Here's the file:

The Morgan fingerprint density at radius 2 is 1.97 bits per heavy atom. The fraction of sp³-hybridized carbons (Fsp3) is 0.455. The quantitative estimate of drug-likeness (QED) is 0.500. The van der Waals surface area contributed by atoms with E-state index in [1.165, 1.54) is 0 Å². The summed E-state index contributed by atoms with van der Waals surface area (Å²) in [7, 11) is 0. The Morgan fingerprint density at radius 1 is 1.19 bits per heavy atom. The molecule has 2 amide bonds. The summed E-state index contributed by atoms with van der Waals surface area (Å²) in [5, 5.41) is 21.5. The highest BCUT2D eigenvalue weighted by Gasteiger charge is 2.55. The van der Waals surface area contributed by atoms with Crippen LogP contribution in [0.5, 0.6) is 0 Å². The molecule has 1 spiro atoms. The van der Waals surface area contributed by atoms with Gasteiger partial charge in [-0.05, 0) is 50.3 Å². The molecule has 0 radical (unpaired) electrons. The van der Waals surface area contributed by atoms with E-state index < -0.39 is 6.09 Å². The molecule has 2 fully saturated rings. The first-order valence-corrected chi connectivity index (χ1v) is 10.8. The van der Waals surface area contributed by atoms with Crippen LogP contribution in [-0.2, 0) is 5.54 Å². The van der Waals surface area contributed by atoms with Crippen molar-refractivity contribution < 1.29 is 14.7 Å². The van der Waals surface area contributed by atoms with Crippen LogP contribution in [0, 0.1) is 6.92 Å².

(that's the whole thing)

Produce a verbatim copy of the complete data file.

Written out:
The Morgan fingerprint density at radius 2 is 1.97 bits per heavy atom. The fraction of sp³-hybridized carbons (Fsp3) is 0.455. The quantitative estimate of drug-likeness (QED) is 0.500. The van der Waals surface area contributed by atoms with E-state index in [1.165, 1.54) is 0 Å². The summed E-state index contributed by atoms with van der Waals surface area (Å²) in [7, 11) is 0. The Morgan fingerprint density at radius 1 is 1.19 bits per heavy atom. The molecule has 2 amide bonds. The summed E-state index contributed by atoms with van der Waals surface area (Å²) in [5, 5.41) is 21.5. The highest BCUT2D eigenvalue weighted by Gasteiger charge is 2.55. The van der Waals surface area contributed by atoms with Crippen LogP contribution in [0.5, 0.6) is 0 Å². The molecule has 1 spiro atoms. The van der Waals surface area contributed by atoms with Gasteiger partial charge in [-0.05, 0) is 50.3 Å². The molecule has 0 radical (unpaired) electrons. The van der Waals surface area contributed by atoms with E-state index < -0.39 is 6.09 Å². The molecule has 2 fully saturated rings. The first-order valence-corrected chi connectivity index (χ1v) is 10.8. The van der Waals surface area contributed by atoms with Crippen LogP contribution in [-0.2, 0) is 5.54 Å². The van der Waals surface area contributed by atoms with Crippen molar-refractivity contribution < 1.29 is 14.7 Å². The van der Waals surface area contributed by atoms with Crippen LogP contribution in [0, 0.1) is 6.92 Å².